Laser tube inspection is conducted using a class 2 Laser on a spinning head to achieve complete coverage of the tube bore. The probe is precisely centralized inside the tube using a laser table to provide 3 dimensional positioning and a motor drive rotates the sensor head and pulls it through the tube a constant speed. A distance encoder records the exact position of the sensor within the tube.

3D displays can either be in the form of a video image or a colour display highlighting low and high spots on the tube surface. Measurements of defect depth can be made to an accuracy of 20 microns.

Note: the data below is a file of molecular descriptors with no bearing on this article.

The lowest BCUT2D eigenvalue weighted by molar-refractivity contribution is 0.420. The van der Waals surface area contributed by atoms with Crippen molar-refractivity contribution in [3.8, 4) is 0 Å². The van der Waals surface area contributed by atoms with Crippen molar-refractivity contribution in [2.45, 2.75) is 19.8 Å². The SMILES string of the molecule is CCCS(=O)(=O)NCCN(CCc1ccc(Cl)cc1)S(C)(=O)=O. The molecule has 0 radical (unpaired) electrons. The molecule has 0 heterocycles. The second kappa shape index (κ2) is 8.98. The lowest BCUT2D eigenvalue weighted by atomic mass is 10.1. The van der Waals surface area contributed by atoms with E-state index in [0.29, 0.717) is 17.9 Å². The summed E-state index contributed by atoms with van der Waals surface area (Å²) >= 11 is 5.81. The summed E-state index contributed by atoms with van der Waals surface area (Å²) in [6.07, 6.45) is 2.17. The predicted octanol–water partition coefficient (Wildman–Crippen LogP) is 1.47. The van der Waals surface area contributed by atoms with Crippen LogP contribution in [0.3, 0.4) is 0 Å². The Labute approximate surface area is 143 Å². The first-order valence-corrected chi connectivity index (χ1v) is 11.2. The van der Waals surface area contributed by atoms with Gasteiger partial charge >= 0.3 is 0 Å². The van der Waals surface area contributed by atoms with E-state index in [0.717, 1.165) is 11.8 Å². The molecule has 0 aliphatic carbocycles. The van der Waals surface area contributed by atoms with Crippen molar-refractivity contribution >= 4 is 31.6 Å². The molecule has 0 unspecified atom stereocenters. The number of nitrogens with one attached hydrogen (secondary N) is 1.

The main limitation to laser tube inspection is that only the tube bore is inspected as no penetration of the material takes place. For this reason it tends to be used as a back up to other tube inspection techniques or where either from experience or process considerations it is known that damage will almost certainly be on the inside of the tube. Other applications include inspections within the tube sheets where eddy current data analysis is difficult and in the inspection of ferrous tubing where surface roughness gives rise to scattering of the ultrasonic beam in IRIS inspections.